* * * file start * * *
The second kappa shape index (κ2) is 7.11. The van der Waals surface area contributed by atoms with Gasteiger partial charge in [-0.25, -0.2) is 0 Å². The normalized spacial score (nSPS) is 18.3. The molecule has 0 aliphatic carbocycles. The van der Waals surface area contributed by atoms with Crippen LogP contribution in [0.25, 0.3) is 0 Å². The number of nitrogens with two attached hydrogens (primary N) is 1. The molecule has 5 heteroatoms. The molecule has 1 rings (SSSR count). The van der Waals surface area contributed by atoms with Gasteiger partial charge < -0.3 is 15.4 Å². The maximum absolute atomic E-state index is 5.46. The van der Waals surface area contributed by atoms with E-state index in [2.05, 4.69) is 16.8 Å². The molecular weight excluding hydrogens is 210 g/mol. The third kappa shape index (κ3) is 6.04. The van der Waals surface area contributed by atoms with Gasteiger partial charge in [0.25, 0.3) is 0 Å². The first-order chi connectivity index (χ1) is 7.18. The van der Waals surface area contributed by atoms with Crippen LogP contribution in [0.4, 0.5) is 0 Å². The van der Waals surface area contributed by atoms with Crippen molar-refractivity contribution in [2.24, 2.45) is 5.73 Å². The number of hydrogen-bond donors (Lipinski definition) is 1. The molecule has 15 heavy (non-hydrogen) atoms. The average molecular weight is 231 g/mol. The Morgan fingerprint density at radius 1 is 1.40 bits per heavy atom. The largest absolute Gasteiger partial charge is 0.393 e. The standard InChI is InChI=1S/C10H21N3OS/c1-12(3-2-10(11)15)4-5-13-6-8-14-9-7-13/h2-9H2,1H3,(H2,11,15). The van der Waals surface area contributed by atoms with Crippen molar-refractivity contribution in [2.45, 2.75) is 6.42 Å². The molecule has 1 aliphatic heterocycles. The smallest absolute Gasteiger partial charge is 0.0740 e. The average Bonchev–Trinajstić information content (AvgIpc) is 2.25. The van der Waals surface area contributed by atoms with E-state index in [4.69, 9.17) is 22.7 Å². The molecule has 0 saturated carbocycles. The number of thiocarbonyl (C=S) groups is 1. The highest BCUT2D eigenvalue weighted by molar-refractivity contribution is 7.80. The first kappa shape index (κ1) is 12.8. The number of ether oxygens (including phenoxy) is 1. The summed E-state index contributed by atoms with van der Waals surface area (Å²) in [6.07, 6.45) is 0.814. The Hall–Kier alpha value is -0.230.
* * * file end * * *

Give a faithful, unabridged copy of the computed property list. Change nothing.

The second kappa shape index (κ2) is 7.11. The van der Waals surface area contributed by atoms with Gasteiger partial charge in [-0.25, -0.2) is 0 Å². The normalized spacial score (nSPS) is 18.3. The molecule has 0 aliphatic carbocycles. The van der Waals surface area contributed by atoms with Crippen LogP contribution in [0.25, 0.3) is 0 Å². The number of nitrogens with two attached hydrogens (primary N) is 1. The molecule has 5 heteroatoms. The molecule has 1 rings (SSSR count). The van der Waals surface area contributed by atoms with Gasteiger partial charge < -0.3 is 15.4 Å². The maximum absolute atomic E-state index is 5.46. The van der Waals surface area contributed by atoms with E-state index in [2.05, 4.69) is 16.8 Å². The molecular weight excluding hydrogens is 210 g/mol. The third kappa shape index (κ3) is 6.04. The van der Waals surface area contributed by atoms with Gasteiger partial charge in [0.25, 0.3) is 0 Å². The first-order chi connectivity index (χ1) is 7.18. The van der Waals surface area contributed by atoms with Crippen LogP contribution in [0.4, 0.5) is 0 Å². The van der Waals surface area contributed by atoms with Crippen molar-refractivity contribution in [2.24, 2.45) is 5.73 Å². The number of hydrogen-bond donors (Lipinski definition) is 1. The molecule has 15 heavy (non-hydrogen) atoms. The average molecular weight is 231 g/mol. The Morgan fingerprint density at radius 1 is 1.40 bits per heavy atom. The largest absolute Gasteiger partial charge is 0.393 e. The standard InChI is InChI=1S/C10H21N3OS/c1-12(3-2-10(11)15)4-5-13-6-8-14-9-7-13/h2-9H2,1H3,(H2,11,15). The van der Waals surface area contributed by atoms with Crippen molar-refractivity contribution in [2.45, 2.75) is 6.42 Å². The molecule has 1 aliphatic heterocycles. The smallest absolute Gasteiger partial charge is 0.0740 e. The average Bonchev–Trinajstić information content (AvgIpc) is 2.25. The van der Waals surface area contributed by atoms with E-state index in [4.69, 9.17) is 22.7 Å². The molecule has 0 saturated carbocycles. The number of thiocarbonyl (C=S) groups is 1. The highest BCUT2D eigenvalue weighted by molar-refractivity contribution is 7.80. The first kappa shape index (κ1) is 12.8. The number of ether oxygens (including phenoxy) is 1. The summed E-state index contributed by atoms with van der Waals surface area (Å²) in [6.07, 6.45) is 0.814. The Hall–Kier alpha value is -0.230.